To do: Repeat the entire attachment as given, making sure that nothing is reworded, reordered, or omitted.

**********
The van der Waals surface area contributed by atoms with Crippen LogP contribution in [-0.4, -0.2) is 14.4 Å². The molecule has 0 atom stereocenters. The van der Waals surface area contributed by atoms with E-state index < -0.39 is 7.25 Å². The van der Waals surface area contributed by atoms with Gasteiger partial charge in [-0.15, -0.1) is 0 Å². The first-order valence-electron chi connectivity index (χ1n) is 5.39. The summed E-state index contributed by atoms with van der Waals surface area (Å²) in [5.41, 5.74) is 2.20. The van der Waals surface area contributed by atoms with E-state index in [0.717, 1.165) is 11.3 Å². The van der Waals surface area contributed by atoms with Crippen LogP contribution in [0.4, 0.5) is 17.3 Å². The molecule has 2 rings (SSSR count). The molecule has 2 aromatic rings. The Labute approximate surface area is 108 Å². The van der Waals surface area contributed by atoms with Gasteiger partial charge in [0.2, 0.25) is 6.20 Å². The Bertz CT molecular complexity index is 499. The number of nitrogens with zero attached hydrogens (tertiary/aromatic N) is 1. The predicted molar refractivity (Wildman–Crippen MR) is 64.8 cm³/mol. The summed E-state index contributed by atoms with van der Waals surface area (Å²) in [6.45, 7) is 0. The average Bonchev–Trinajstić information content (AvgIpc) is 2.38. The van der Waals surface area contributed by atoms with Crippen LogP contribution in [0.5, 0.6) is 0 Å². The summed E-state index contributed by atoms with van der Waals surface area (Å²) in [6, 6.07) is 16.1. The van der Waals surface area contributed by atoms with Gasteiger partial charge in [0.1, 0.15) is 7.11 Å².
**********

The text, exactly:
The van der Waals surface area contributed by atoms with Crippen LogP contribution in [-0.4, -0.2) is 14.4 Å². The molecule has 0 atom stereocenters. The van der Waals surface area contributed by atoms with E-state index < -0.39 is 7.25 Å². The van der Waals surface area contributed by atoms with Gasteiger partial charge in [-0.15, -0.1) is 0 Å². The first-order valence-electron chi connectivity index (χ1n) is 5.39. The summed E-state index contributed by atoms with van der Waals surface area (Å²) in [5.41, 5.74) is 2.20. The van der Waals surface area contributed by atoms with E-state index in [0.717, 1.165) is 11.3 Å². The van der Waals surface area contributed by atoms with Crippen LogP contribution in [0.4, 0.5) is 17.3 Å². The molecule has 2 rings (SSSR count). The molecule has 2 aromatic rings. The Labute approximate surface area is 108 Å². The van der Waals surface area contributed by atoms with Gasteiger partial charge in [0.2, 0.25) is 6.20 Å². The Bertz CT molecular complexity index is 499. The number of nitrogens with zero attached hydrogens (tertiary/aromatic N) is 1. The predicted molar refractivity (Wildman–Crippen MR) is 64.8 cm³/mol. The summed E-state index contributed by atoms with van der Waals surface area (Å²) in [6.45, 7) is 0. The average Bonchev–Trinajstić information content (AvgIpc) is 2.38. The van der Waals surface area contributed by atoms with Crippen LogP contribution in [0.5, 0.6) is 0 Å². The summed E-state index contributed by atoms with van der Waals surface area (Å²) in [6, 6.07) is 16.1. The van der Waals surface area contributed by atoms with Gasteiger partial charge in [0.1, 0.15) is 7.11 Å².